The machine’s capabilities have also advanced. “A skid steer’s ability to lift higher and reach farther are some of the key changes in the past five to seven years,” Wright says. “Additional reach capabilities enable operators to better center-load a truck, as well as place pallets on scaffoldings.”
To compensate for the additional reach and lift capacities, wheelbases – the distance between the center of the rear axle to the center of the front axle – have also increased, providing a more stable platform when lifting weight to full height.
And these upgrades have caused specialized applications to change slightly, as well, Wright says. Since these machines have high-flow capabilities and can lift heavier loads, highway crews are starting to use this size of skid steer for tasks once performed by larger, more expensive loaders.
Case Construction Equipment
Delivering 84 horsepower, Case Construction Equipment’s SV300 skid steer has an operating weight of 3,000 pounds. The SV300 is part of the company’s Alpha Series, which includes three models with more than a 2,201-pound rated operating load. The series features a wire side-screen design, glass surface that provides 360 degrees of visibility and a front/rear weight distribution of 30/70. The SV300 also has a 25 1/2-gallon fuel tank, 3,050 psi auxiliary hydraulics and a suspension vinyl seat.
For product info, visit casece.com.
The Cat 272D skid steer, which replaced its C Series predecessor, uses a Cat C3.8 Tier 4 Interim engine that’s designed with a high-pressure, common-rail fuel system. The D Series features the “Intelligent Leveling” system, which enables electronic dual self-level, work tool return to dig and work tool positioner. The 272D has a rated operating capacity of 3,200 pounds, 95 horsepower and a 23-gpm auxiliary hydraulic system. An available electrically activated quick coupler replaces the C Series’ hydraulically actuated coupler.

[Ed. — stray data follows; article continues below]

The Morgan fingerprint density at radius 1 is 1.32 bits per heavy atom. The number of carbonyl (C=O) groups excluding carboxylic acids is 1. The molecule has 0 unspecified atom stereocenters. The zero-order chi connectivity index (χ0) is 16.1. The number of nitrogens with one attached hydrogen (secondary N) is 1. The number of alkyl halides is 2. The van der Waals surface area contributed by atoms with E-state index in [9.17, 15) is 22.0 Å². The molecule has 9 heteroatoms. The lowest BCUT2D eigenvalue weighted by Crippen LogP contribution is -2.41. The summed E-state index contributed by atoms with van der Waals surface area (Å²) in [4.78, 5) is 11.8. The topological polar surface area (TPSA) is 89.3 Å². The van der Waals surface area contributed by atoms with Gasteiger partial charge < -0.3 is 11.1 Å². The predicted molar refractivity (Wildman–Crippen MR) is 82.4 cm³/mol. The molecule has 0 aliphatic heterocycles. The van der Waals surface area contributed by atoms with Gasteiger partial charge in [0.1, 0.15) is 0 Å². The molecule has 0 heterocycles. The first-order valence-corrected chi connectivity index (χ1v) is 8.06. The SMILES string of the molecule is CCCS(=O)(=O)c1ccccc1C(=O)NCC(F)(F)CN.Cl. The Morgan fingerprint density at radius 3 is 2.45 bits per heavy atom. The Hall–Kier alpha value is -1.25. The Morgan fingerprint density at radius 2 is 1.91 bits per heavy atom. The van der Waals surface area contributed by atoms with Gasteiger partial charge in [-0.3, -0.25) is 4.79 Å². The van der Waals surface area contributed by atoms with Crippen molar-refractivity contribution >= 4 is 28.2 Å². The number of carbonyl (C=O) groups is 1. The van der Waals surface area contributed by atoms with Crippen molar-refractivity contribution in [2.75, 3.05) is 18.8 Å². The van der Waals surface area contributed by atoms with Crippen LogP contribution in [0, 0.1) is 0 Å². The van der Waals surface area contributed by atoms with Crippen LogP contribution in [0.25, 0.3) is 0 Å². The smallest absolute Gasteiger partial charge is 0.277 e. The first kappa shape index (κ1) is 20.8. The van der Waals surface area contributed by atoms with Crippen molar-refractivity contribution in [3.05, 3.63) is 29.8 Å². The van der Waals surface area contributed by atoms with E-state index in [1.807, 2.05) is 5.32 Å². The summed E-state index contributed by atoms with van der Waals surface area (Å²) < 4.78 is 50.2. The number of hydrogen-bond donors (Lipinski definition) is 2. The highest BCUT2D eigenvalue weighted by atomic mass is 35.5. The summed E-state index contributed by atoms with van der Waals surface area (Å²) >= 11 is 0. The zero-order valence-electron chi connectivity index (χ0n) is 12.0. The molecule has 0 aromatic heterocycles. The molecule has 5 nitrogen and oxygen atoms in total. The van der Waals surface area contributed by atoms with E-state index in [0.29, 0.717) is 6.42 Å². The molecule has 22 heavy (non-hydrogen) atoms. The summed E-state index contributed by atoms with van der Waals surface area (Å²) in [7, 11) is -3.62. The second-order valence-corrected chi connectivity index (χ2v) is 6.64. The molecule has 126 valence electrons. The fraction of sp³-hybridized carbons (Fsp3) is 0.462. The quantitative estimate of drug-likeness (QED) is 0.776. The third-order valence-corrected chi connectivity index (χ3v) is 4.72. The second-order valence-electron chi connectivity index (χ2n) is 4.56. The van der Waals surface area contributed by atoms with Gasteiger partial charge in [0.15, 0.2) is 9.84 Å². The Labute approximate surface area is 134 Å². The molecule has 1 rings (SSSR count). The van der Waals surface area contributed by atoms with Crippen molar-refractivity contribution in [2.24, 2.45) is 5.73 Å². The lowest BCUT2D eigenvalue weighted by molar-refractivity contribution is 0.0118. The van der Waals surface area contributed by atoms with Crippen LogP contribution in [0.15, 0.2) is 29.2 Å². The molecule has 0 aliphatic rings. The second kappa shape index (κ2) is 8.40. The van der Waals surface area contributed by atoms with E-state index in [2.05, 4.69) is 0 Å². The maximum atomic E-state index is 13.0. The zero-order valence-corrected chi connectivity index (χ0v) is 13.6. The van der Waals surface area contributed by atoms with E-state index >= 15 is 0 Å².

For product info, visit cat.com.
The Terex TSR80 radial-lift skid steer has an 83-horsepower, turbocharged Perkins engine with load-sensing, variable-flow hydraulics. With a 2,250-pound rated operating capacity, the TSR80 has a 125-inch lift height and 24 inches of reach. The engine and hydraulic combination provide 8,700 pounds of tractive effort. The TSR80 also has a 10 1/2-foot clearance and a 26-degree rear angle of departure. Its optional two-speed transmission propels the skid steer up to 12 mph.
For product info, visit terex.com.
Volvo Construction Equipment
Part of Volvo Construction Equipment’s C-Series, the MC115C skid steer has a 2,600-pound rated operating capacity. The series features a single loader tower arm design, side cab door, forward-tilting cab and ROPS/FOPS protection. The left-hand control pod hinges rearward with the assistance of a gas strut, and the right control pod has a wrap-around seat bar.
For product info, visit volvoce.com.